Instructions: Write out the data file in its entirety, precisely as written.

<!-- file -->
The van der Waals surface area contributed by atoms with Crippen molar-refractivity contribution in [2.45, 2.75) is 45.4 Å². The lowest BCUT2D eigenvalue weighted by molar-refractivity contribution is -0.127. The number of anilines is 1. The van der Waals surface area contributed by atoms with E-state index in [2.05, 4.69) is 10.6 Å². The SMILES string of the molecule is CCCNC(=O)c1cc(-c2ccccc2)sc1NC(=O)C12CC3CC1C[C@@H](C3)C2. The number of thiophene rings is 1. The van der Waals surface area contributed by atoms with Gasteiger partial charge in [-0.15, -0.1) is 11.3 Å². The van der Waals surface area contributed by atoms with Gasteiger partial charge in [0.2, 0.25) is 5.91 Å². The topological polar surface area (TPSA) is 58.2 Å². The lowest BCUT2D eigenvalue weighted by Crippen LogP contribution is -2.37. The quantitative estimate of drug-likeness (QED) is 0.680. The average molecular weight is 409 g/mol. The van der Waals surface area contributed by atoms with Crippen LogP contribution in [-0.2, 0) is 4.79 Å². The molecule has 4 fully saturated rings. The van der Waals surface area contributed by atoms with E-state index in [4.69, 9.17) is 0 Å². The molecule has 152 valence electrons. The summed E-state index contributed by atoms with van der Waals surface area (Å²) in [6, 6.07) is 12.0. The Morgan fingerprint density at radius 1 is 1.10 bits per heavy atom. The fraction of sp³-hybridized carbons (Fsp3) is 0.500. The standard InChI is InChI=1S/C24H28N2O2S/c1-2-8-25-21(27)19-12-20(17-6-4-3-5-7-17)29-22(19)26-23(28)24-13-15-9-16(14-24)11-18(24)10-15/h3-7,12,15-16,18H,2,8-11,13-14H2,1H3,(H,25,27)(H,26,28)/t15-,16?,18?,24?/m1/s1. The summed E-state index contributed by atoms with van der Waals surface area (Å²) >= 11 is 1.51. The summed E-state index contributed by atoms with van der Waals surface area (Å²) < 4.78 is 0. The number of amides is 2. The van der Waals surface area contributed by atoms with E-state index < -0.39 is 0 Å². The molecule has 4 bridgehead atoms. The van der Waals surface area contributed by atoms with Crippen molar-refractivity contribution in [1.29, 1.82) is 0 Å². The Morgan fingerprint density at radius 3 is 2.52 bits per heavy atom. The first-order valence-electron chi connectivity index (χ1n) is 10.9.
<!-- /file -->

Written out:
The van der Waals surface area contributed by atoms with Crippen molar-refractivity contribution in [2.45, 2.75) is 45.4 Å². The lowest BCUT2D eigenvalue weighted by molar-refractivity contribution is -0.127. The number of anilines is 1. The van der Waals surface area contributed by atoms with E-state index in [2.05, 4.69) is 10.6 Å². The SMILES string of the molecule is CCCNC(=O)c1cc(-c2ccccc2)sc1NC(=O)C12CC3CC1C[C@@H](C3)C2. The number of thiophene rings is 1. The van der Waals surface area contributed by atoms with Gasteiger partial charge in [-0.15, -0.1) is 11.3 Å². The van der Waals surface area contributed by atoms with Gasteiger partial charge in [0.2, 0.25) is 5.91 Å². The topological polar surface area (TPSA) is 58.2 Å². The lowest BCUT2D eigenvalue weighted by Crippen LogP contribution is -2.37. The quantitative estimate of drug-likeness (QED) is 0.680. The average molecular weight is 409 g/mol. The van der Waals surface area contributed by atoms with Crippen LogP contribution in [-0.2, 0) is 4.79 Å². The molecule has 4 fully saturated rings. The van der Waals surface area contributed by atoms with E-state index in [4.69, 9.17) is 0 Å². The molecule has 152 valence electrons. The summed E-state index contributed by atoms with van der Waals surface area (Å²) in [6, 6.07) is 12.0. The Morgan fingerprint density at radius 1 is 1.10 bits per heavy atom. The fraction of sp³-hybridized carbons (Fsp3) is 0.500. The standard InChI is InChI=1S/C24H28N2O2S/c1-2-8-25-21(27)19-12-20(17-6-4-3-5-7-17)29-22(19)26-23(28)24-13-15-9-16(14-24)11-18(24)10-15/h3-7,12,15-16,18H,2,8-11,13-14H2,1H3,(H,25,27)(H,26,28)/t15-,16?,18?,24?/m1/s1. The summed E-state index contributed by atoms with van der Waals surface area (Å²) >= 11 is 1.51. The summed E-state index contributed by atoms with van der Waals surface area (Å²) < 4.78 is 0. The number of amides is 2. The van der Waals surface area contributed by atoms with E-state index < -0.39 is 0 Å². The molecule has 4 bridgehead atoms. The van der Waals surface area contributed by atoms with Crippen molar-refractivity contribution in [1.29, 1.82) is 0 Å². The Morgan fingerprint density at radius 3 is 2.52 bits per heavy atom. The first-order valence-electron chi connectivity index (χ1n) is 10.9.